To educate, entertain, and enthuse those who venture beyond the shore. Over 13,186 articles on solo swims, pro races, relays, charity events, eco-swims, stage swims, marathon swims, trends, products, services, personalities, coaches, governing bodies, rules, demographics, books, films, blogs, conferences, camps, clinics, exploits and happenings in oceans, seas, lakes, rivers, dams, canals, channels, fjords, estuaries, lochs, coves, firths, straits, bays, and harbors. Sponsored by WOWSA.org.
Friday, March 21, 2014
Myra Thompson Swam Much More
In yesterday's Daily News of Open Water Swimming, it was reported (here) that Myra Elizabeth Thompson was the first person to attempt the 30-mile swim from the Farallon Islands to San Francisco.
But this report was incorrect and incomplete information.
During her pioneering swim, the 22-year-old did indeed come tantalizingly close to her goal, but she was pulled from the water after 18 hours within 2 miles of the California mainland in 1957.
However, this was her second attempt.
On September 25th 1956, Thompson had attempted a similar crossing together with 7 other competitors.
After 14 miles in that 1956 race, the then 21-year-old physical education major at San Francisco State College was declared the winner in the 26.5-mile Farallon Islands Swim from the Farallon Islands to San Francisco, though she stopped swimming after 14 miles.
Thompson battled an unrelenting current for 9 hours 21 minutes to prevail over an original field of 2 women and 6 men.
According to an article with the headline "Who's Tired? Not Me" in The Times on September 26th, Thompson's renowned coach and pilot Ray Taft of San Mateo, California said the San Francisco State college student could have gone further in the wavy, choppy waters. Taft said, "Considering the elements, there was no possibility in going any farther. What good would it have done if we went five or six miles more. It wouldn't have given her any more money."
Thompson later attempted to cross the Strait of Juan de Fuca and completed the 1959 Billy Butlin Cross Channel International Swim across the English Channel in 15 hours 35 minutes, only 10 minutes behind Greta Andersen.
Photo by Joe Rosenthal above shows Myra Thompson on right with her mother, Elizabeth Thompson on left.
Copyright © 2014 by World Open Water Swimming Association
A Thank You Gift from WOWSA
|WOWSA is celebrating the|
1-Year Anniversary of the monthly Open Water Swimming Magazine
by giving you a free copy of the anniversary issue.
Open Water Swimming Magazine Anniversary Issue
File Size: 13MB
Download the file to your computer, and then right-click to extract the magazine which is inside the zip folder. The magazine is in PDF format.
CLICK HERE to download your free copy now.
Open Water Swimming Magazine
Open Water Swimming MagazineThe Open Water Swimming Magazine is the monthly magazine entirely focused on open water swimming heroes and heroines of every age, ability, and background. Published by the World Open Water Swimming Association, the Open Water Swimming Magazine is a free benefit to WOWSA members.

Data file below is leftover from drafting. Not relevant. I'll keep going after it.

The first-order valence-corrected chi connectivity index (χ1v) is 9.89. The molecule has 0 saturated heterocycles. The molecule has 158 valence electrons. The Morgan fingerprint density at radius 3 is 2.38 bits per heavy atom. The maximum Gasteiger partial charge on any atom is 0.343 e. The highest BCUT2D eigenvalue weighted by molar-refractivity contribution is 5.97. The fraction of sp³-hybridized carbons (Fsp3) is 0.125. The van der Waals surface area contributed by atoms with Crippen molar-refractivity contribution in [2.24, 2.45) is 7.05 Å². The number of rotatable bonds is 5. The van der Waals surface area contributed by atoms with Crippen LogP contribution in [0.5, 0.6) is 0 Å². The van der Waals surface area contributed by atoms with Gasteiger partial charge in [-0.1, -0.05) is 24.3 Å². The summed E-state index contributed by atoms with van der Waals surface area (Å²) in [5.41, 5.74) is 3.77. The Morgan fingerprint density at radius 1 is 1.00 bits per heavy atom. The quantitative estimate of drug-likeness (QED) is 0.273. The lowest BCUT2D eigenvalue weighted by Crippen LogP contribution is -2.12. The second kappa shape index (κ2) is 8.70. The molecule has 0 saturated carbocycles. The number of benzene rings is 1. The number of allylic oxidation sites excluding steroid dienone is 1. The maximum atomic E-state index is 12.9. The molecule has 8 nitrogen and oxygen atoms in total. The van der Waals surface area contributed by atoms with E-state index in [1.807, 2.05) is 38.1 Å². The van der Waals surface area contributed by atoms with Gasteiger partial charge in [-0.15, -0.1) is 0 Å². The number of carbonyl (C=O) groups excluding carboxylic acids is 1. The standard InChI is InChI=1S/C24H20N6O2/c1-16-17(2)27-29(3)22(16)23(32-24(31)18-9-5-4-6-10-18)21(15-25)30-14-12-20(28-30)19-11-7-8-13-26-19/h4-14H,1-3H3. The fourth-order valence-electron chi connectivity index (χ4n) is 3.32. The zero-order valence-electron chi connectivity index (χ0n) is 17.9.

WOWSA Member Benefits include 12 issues of the Open Water Swimming Magazine, the annual 276-page Open Water Swimming Almanac, a free listing in Sponsor My Swim, outstanding product discounts from FINIS, an entry in Openwaterpedia and more...
The Other Shore
The Other Shore follows world record holder and legendary swimmer Diana Nyad as she comes out of a thirty-year retirement to re-attempt an elusive dream: swimming 103 miles non-stop from Cuba to Florida without the use of a shark cage. Her past and present collide in her obsession with a feat that nobody has ever accomplished. At the edge of The Devil’s Triangle, tropical storms, sharks, venomous jellyfish, and one of the strongest ocean currents in the world, all prove to be life-threatening realities. Timothy Wheeler’s documentary brings Diana Nyad’s extraordinary adventure to life as Diana sets out to prove that will and determination are all you need to make the unimaginable possible.
2014 Open Water Swimming Almanac
An Almanac for Open Water SwimmingAn almanac is essentially a body of knowledge which is so complete that it enables people in different fields to make predictions about the future of their respective industries.
This, for example, was the purpose of the traditional farmers almanacs. It enabled farmers to determine as accurately as possible which crops to plant for the greatest harvests in a given year.
But the farmers almanac was just one example among many.
There are, of course, many different kinds of almanacs.
In fact, there is even one for open water swimming...
Preview the Open Water Swimming Almanac:
The trends are very clear.
The tide is rising for open water swimming.